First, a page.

2 Replies Latest reply on Sep 8, 2010 9:19 AM by Ajaxjla

    DV to FLV Conversion Curiosity


      So here is a curiosity.


      I have a DV footage I filmed and then captured using Premiere Elements 8.  The footage looks good for what it is, a recording of an instructor's lecture.


      The strange part comes when its time to 'Share' from Premiere.  When sharing my movie clips I get a serious amount of degradation at all levels of compression.  I've found one compression setting which appears to be almost a magic bullet; its not perfect but its close.


      My output target is:


      346 kbps

      Using On2 Vp6


      The weird thing is how terrible the output looks.


      Conversely if I take the same footage and run it through Adobe Flash CS3 Video Encoder, and make the same adjustments and encode here it looks pratically stellar, using all the same compression settings.  The main remaining issue if I were to just use encoder is the audio, which I can't edit with encoder.  I know its possible to use the audio editing capabilities of Premiere, render out a new .Avi, then encode it; but with all the control afforded by Premiere this shouldn't be necessary.


      If anyone has a suggestion as to how I can take care of this, or perhaps what I might be doing wrong, I'm all electronic ears!




        • 1. Re: DV to FLV Conversion Curiosity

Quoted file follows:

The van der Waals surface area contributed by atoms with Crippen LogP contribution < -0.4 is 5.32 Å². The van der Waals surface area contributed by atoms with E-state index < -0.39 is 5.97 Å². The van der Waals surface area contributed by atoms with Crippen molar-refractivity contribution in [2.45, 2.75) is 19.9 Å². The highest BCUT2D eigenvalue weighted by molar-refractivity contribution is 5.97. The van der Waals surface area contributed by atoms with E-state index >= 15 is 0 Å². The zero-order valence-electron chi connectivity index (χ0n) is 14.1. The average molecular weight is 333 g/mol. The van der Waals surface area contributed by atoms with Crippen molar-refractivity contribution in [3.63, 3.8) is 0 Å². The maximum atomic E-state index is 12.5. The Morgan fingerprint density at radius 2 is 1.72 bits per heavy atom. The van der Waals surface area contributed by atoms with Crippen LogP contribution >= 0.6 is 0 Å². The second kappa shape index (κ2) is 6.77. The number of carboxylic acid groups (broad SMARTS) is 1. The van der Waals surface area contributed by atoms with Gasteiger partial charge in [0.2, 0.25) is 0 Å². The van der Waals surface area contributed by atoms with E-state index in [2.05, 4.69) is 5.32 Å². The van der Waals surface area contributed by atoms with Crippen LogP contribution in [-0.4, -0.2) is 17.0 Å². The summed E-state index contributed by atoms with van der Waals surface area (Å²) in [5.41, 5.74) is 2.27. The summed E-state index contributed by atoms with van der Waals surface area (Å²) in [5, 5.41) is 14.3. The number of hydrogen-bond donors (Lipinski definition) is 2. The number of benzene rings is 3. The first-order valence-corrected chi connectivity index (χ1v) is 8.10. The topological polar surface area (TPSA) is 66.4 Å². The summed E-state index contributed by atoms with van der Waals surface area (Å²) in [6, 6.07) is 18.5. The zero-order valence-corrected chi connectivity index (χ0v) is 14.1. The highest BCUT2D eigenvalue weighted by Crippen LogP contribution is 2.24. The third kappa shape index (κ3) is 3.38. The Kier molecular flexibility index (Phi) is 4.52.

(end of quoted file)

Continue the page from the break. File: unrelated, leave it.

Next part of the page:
Steve Grisetti Adobe Community Professional

          Well, both programs use essentially the same encoder engines, so the results shouldn't be that much different.


          Even still, a 460x380 is a very small, relatively low resolution file -- so it's going to look muddy if you play it at anything but 100% zoom (which will only be about 1/8 of your computer screen.)


          You can always output another format from Premiere Elements and use the Media Encoder to convert it to FLV, if that gives you better results.

          • 2. Re: DV to FLV Conversion Curiosity
            Ajaxjla Level 1

            The dimension of the file isn't all that big, but as you said Encoder and Premiere should be using the same programming to carry out the same conversion.


            The problem is that with identical output settings and source footage I get drastically different output.  There maybe another program setting in Premiere I have set wrong or a mistake I've made.  But the output of both programs when set the same SHOULD look the same. They don't.


            Besides, reducing the dimensions of the footage should increase the relative resolution not decrease it.  I'm not expecting everything to carry over, but there's a pretty big gap between what Encoder outputs and what Premiere outputs, and the disparity is the problem.